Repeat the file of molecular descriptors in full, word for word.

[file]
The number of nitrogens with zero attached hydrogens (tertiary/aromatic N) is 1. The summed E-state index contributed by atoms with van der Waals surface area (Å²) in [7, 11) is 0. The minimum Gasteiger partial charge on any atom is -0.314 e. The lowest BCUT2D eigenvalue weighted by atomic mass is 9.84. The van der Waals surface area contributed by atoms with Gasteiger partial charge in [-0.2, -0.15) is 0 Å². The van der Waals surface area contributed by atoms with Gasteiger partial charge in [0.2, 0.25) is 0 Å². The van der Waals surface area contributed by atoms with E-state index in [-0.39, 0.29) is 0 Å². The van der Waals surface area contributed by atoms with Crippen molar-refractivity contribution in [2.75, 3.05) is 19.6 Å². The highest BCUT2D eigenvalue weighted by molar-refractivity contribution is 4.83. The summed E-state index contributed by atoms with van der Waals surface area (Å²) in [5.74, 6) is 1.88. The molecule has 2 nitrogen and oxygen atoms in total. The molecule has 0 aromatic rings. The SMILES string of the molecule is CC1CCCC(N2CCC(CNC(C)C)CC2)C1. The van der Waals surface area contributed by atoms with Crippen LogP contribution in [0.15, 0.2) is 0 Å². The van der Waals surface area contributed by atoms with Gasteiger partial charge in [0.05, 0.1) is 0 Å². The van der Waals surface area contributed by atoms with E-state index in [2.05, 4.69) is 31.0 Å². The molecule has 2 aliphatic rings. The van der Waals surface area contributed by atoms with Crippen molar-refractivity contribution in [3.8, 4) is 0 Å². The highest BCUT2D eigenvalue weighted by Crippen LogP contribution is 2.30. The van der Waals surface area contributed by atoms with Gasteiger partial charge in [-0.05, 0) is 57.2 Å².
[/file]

The number of nitrogens with zero attached hydrogens (tertiary/aromatic N) is 1. The summed E-state index contributed by atoms with van der Waals surface area (Å²) in [7, 11) is 0. The minimum Gasteiger partial charge on any atom is -0.314 e. The lowest BCUT2D eigenvalue weighted by atomic mass is 9.84. The van der Waals surface area contributed by atoms with Gasteiger partial charge in [-0.2, -0.15) is 0 Å². The van der Waals surface area contributed by atoms with Gasteiger partial charge in [0.2, 0.25) is 0 Å². The van der Waals surface area contributed by atoms with E-state index in [-0.39, 0.29) is 0 Å². The van der Waals surface area contributed by atoms with Crippen molar-refractivity contribution in [2.75, 3.05) is 19.6 Å². The highest BCUT2D eigenvalue weighted by molar-refractivity contribution is 4.83. The summed E-state index contributed by atoms with van der Waals surface area (Å²) in [5.74, 6) is 1.88. The molecule has 2 nitrogen and oxygen atoms in total. The molecule has 0 aromatic rings. The SMILES string of the molecule is CC1CCCC(N2CCC(CNC(C)C)CC2)C1. The van der Waals surface area contributed by atoms with Crippen LogP contribution in [0.15, 0.2) is 0 Å². The van der Waals surface area contributed by atoms with Gasteiger partial charge in [0.05, 0.1) is 0 Å². The van der Waals surface area contributed by atoms with E-state index in [2.05, 4.69) is 31.0 Å². The molecule has 2 aliphatic rings. The van der Waals surface area contributed by atoms with Crippen molar-refractivity contribution in [3.8, 4) is 0 Å². The highest BCUT2D eigenvalue weighted by Crippen LogP contribution is 2.30. The van der Waals surface area contributed by atoms with Gasteiger partial charge in [-0.05, 0) is 57.2 Å².